Story: Fred Van Lente
Art: Clayton Henry
Inks: Clayton Henry & Bit
Colors: Brian Reber & Andrew Dalhouse
What They Say:
FROM HERE TO OBLIVI-1!
Ivar, the man called Timewalker, has been through ancient battlefields, political assassinations, the beginning of time, the invention of time travel, the great wars, and the distant future. (And that was only in the first two issues!) Now, he faces his greatest threat yet…himself! What secret does THE TIMEWALKER hold that will unlock his interest in Neela and flip our very definition of time travel on its head? Can a man resigned to forever walk through time truly make up for the mistakes of his past? And just who is the mysterious sociopathic leader of Oblivi-1, and why does she have such an interest in Ivar and Neela’s time traveling team-up?
Content: (please note that content portions of a review may contain spoilers):
On a field trip to prove the inviolability of time, Ivar and Neela are captured by Nazis and separated. To make matters worse, Ivar’s tachyon compass—the device that shows him the locations of temporal rifts—lies in the hands of a juvenile, sociopathic time traveler, and their window of time to retrieve it and use it shrinks by the moment. As Ivar’s brother Gilad Anni-Padda puts it, “That is a very confusing tale.”
Actually, it’s not confusing at all. It could be, and in the hands of a lesser writer and artist, it probably would. Time travel stories by their very nature can often set one’s head spinning with the looping, ouroboros-like plot and story contrivances too clever for their own good. Fred Van Lente manages to keep this tendency in check while at the same time throwing out some very heady science and bold worldbuilding.
At the heart of all this stands Neela. Although the series’ title is Ivar, it’s Neela that Van Lente centers the story around, and in this issue she learns some disturbing details about Ivar, driving a wedge between them that really wasn’t that far off from happening anyway, but still promises to take the story in new and interesting ways. Ivar strikes me as a person with plans within plans, so I wonder if all of this wasn’t set up by him for some larger purpose. However, what the purpose might be remains to be seen.
I like Neela quite a bit. She’s brave and smart in a believable way, and the way she talks often puts me in stitches. She often speaks in bro-talk, but there’s an awkwardness to it that makes it endearing instead of offputting or affected. She is also adorably terrible at smack talk (something she and I share, actually). For example, when she saves Ivar, she has to go off on her own to retrieve the tachyon compass. She bursts through a door and yells, “Nobody move! I’m a theoretical physicist on the verge of a nervous breakdown! I’ve got a robot brain and a silencer and I know how to use ‘em both!” It’s a pretty great line, and I’m fairly sure that no one has ever strung those particular words into that particular sequence before.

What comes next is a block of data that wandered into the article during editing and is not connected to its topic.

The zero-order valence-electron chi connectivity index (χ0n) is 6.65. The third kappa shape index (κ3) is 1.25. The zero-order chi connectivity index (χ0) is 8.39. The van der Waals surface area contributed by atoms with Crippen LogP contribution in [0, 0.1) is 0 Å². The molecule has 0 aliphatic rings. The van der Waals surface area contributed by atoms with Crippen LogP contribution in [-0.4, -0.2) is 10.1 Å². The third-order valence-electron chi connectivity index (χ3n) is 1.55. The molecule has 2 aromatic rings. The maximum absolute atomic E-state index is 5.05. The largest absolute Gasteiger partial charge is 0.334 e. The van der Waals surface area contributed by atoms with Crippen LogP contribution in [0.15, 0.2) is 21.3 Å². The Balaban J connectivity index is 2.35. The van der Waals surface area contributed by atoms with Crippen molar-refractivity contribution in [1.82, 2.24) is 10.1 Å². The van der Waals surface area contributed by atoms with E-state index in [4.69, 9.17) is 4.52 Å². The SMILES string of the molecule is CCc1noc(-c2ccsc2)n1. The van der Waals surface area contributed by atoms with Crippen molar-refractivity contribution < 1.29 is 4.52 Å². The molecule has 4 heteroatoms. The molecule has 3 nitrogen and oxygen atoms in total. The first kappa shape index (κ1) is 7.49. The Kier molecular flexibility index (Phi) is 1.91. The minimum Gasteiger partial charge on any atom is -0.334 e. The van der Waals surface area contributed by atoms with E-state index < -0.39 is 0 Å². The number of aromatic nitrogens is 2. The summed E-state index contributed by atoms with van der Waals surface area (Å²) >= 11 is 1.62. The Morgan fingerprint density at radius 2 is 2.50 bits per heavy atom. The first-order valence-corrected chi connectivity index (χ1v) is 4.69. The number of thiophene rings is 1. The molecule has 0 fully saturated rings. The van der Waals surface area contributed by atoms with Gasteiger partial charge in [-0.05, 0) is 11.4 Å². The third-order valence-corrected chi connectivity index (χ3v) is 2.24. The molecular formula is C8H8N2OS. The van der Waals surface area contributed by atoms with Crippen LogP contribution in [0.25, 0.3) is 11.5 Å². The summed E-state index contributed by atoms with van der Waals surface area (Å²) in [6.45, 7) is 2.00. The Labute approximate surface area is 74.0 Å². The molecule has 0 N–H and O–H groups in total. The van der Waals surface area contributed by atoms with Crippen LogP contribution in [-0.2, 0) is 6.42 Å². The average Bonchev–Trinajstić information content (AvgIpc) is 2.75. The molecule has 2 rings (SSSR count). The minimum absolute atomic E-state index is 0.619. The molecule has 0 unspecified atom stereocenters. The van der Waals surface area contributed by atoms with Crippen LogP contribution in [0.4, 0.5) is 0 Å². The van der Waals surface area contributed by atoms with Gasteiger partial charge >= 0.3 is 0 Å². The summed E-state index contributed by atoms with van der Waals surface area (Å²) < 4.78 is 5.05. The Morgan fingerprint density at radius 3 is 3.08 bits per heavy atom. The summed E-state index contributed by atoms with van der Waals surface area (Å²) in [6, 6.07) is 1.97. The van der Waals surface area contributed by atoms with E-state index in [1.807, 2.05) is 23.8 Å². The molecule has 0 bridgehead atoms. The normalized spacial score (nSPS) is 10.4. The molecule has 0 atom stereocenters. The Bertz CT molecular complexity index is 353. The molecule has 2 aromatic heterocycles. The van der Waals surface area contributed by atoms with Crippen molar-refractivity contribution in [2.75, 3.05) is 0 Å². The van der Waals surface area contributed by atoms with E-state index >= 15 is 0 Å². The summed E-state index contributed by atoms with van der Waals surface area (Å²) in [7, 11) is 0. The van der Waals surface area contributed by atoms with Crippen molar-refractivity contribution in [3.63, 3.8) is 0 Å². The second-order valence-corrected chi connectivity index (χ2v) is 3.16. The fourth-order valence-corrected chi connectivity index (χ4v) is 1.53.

What makes Ivar, Timewalker so good is that Van Lente and Co. are able to balance an embracing of the weird, far out science and storytelling possibilities that come with the time travel genre with a clear character and clear stakes. This is why Clayton Henry’s art style is so suited for this series. His grounded, realistic style serves to ground us in the story and make the events believable. If this were more stylistic and cartoony then the chance of the reader becoming lost or unable to suspend disbelief would increase dramatically, but Henry keeps us in the here and now, so to speak.
Ivar, Timewalker continues to impress. This is Van Lente and Henry firing on all cylinders, crafting a big, bold, complex time travel story that manages to avoid the pitfalls of the genre. It’s proving to be one of the more entertaining and satisfying issues on the rack every month and if you haven’t given it a shot yet, you really should.
Age Rating: 16+
Released By: Valiant Entertainment
Release Date: March 18th, 2015